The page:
E&P goes green

Elaine Maslin

May 1, 2017

Elaine Maslin looks at efforts to breathe new life into old oil and gas platforms, such as refitting for renewable energy, while also cutting CO2 emissions and cost.

An illustration of the Win Win (wind-powered water injection) project.
 Image from DNV GL.

Combined forces – the push to decarbonize and an industry with offshore facilities coming ever nearer to the ends of their lives – has provoked some innovative thinking.

On the one hand, renewable technologies could help to decarbonize offshore oil and gas production, while on the other, decommissioning could be an opportunity to breathe a second life into offshore facilities, geared towards a greener economy.

Such ideas – and combinations of them – were discussed at the Offshore Mediterranean Conference (OMC) in Ravenna, Italy, late March, with Eni often leading the charge.

“Things will never be the same as they were before,” says Innocenzo Titone, conference chairman.

“In the transition (to a cleaner economy) the oil and gas industry has a role to play. No transition will be achieved without integration of renewables and fossil fuels, specifically gas.” Such moves may be made compulsory in future legislation.

As part of the 2015 Paris Climate Conference (COP21) agreement, ratified last year, Italian major Eni committed to peddling renewables in addition to hydrocarbons. It’s not a new goal – many oil firms, in fact, dove into renewables in the past only to let programs slide as oil prices rose. Donato Azzarone, vice president of energy solutions, renewables energies at Eni, points out that renewables have been considered in the exploration and production space for some time: solar-diesel power hybrid electrical submersible pumps have been used onshore Egypt, solar powered steamflood has been deployed, and wind turbines have been providing power on platforms.

Ben Oudman.
Photo from DNV GL.

DNV GL’s Ben Oudman calls such an idea “late life greening.” Another example of this is the Leman Echo facility in the southern North Sea, which used to be a gas processing platform. As the reservoir has dwindled, so has its use, but it is still a gas receiving facility. “NAM (a Dutch operator) decided to strip it down and install a large solar array,” Oudman says. “It will be unmanned and all the energy for the gas transfer will be from solar power with diesel generation as a back-up,” he says. This reduces CO2, although this is mostly from cutting helicopter rides, it also boosts health and safety, as it is unmanned, and decarbonizes the existing activity, he says.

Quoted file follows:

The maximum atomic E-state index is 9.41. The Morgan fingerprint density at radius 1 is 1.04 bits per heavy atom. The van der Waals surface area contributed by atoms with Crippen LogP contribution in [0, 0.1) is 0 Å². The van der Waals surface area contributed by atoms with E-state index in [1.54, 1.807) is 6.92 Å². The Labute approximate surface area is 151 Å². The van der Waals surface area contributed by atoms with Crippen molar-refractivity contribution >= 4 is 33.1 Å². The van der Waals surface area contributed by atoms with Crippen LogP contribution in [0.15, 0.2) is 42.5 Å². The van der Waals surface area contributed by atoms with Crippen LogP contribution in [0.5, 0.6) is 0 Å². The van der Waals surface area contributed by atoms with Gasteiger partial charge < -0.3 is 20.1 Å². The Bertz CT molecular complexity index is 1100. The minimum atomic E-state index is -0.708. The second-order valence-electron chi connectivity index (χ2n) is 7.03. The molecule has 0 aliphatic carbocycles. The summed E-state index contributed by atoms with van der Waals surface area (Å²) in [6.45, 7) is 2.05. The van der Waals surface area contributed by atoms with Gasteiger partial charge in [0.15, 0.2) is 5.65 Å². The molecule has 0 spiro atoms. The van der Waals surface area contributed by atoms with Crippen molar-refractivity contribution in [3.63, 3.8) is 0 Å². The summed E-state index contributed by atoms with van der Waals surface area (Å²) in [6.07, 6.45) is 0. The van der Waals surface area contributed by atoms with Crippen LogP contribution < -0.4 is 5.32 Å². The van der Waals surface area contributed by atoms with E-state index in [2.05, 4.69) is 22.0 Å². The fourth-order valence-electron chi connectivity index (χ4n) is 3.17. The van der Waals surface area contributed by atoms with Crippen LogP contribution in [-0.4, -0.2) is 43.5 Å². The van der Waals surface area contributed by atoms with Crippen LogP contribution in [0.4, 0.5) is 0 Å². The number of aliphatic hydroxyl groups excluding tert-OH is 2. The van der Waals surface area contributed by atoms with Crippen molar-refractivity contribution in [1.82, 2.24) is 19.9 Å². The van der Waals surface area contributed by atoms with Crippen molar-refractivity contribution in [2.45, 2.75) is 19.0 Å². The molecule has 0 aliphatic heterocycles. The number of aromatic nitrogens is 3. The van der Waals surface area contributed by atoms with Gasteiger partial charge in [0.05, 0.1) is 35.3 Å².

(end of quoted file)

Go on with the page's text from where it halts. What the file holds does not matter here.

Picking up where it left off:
Eni CEO Claudio Descalzi says that Eni is weighing the use of renewables on oil and gas facilities. He points to how much power – from gas – is used to run offshore platforms and that this could come from renewables, instead of by burning gas or diesel. Higher rates of return on renewable power generation could also be achieved if combined with upstream, he says, not least because gas otherwise used for power generation could be sold instead.

“In the Mediterranean, we have 110 platforms, (some) installed 50-60 years ago. They are old, but we don’t want to scrap them,” he adds. “We want to transform their use, using solar, marine and wind energy. We are investing, in some cases, in pilots to test the use of all these different energies together. Use what we have and create new sources of energy.”

Italian Economic Development Minister Ivan Scalfarotto also says that facilities off the Adriatic coast could be reused for wind and solar energy, or for monitoring the marine environment, seismic, tourism or wireless transmission.

The prize

DNV GL says that by taking various measures, oil and gas firms could reduce their CO2 footprints cost effectively, on average, by 29% – offshore Norway at least, which already has a tax on CO2 and therefore is perceived to be progressive in this space, said Liv Hovem, senior vice president Africa and Europe, DNV GL Oil & Gas at OMC. In greenfield projects, where opportunities to introduce new technologies – such as renewables, combined heat and power, carbon capture and storage and others – are easier, this could be 35%. With 75% of oil production in 2040 predicted to be from new fields, this could mean a huge CO2 emission reductions in new fields globally, she said.

DNV GL has produced a tool to assess the opportunities, using what it calls a marginal abatement curve (MAC). This considers the cost per tonne of CO2 of a measure and the overall CO2 emission reduction. The firm assessed 28 different CO2 reduction measures, from carbon capture and storage to alternative power and reducing flaring.

But, Hovem said that it is not just about adding new technologies, it’s about how you operate a platform. “Power management and performance monitoring are promising quick win measures,” she says. Reducing flaring, subsea processing and heat recovery are other shorter term wins. There’s also an opportunity to use a hybrid system where turbines, which operate more efficiently at maximum load, could be complimented by battery technology, allowing a reduction in turbine capacity.


Another angle of Win Win. Image from DNV GL.

One option is to use floating wind turbines to power subsea facilities, such as subsea water injection, specifically. DNV GL completed a feasibility study, with input from ExxonMobil, Eni and Statoil, on such a concept, based on a site in the North Sea. DNV GL targeted a 44,000 b/d concept, which would traditionally require a 3MW gas turbine on a platform. Replacing the 3MW gas turbine power would require a 6MW wind turbine, she says.

In DNV GL’s concept, all the water injection equipment would be housed on a floating platform, which would also support the 6MW turbine. This would include a microgrid, to even out the power supply to control the water injection rate, as well as satellite communication, and four batteries for power storage, to be drawn down when production isn’t high enough. The battery power would only be for keeping the onboard equipment on standby and communications systems running when the turbine isn’t generating electricity.

According to analysis by DNV GL, if there are prolonged periods where the wind isn’t strong enough to produce power, it wouldn’t be damaging to have a period where water injection is inactive. The platform would also have a riser (for lifting water for re-injection), a water filtration system and a pump for injection.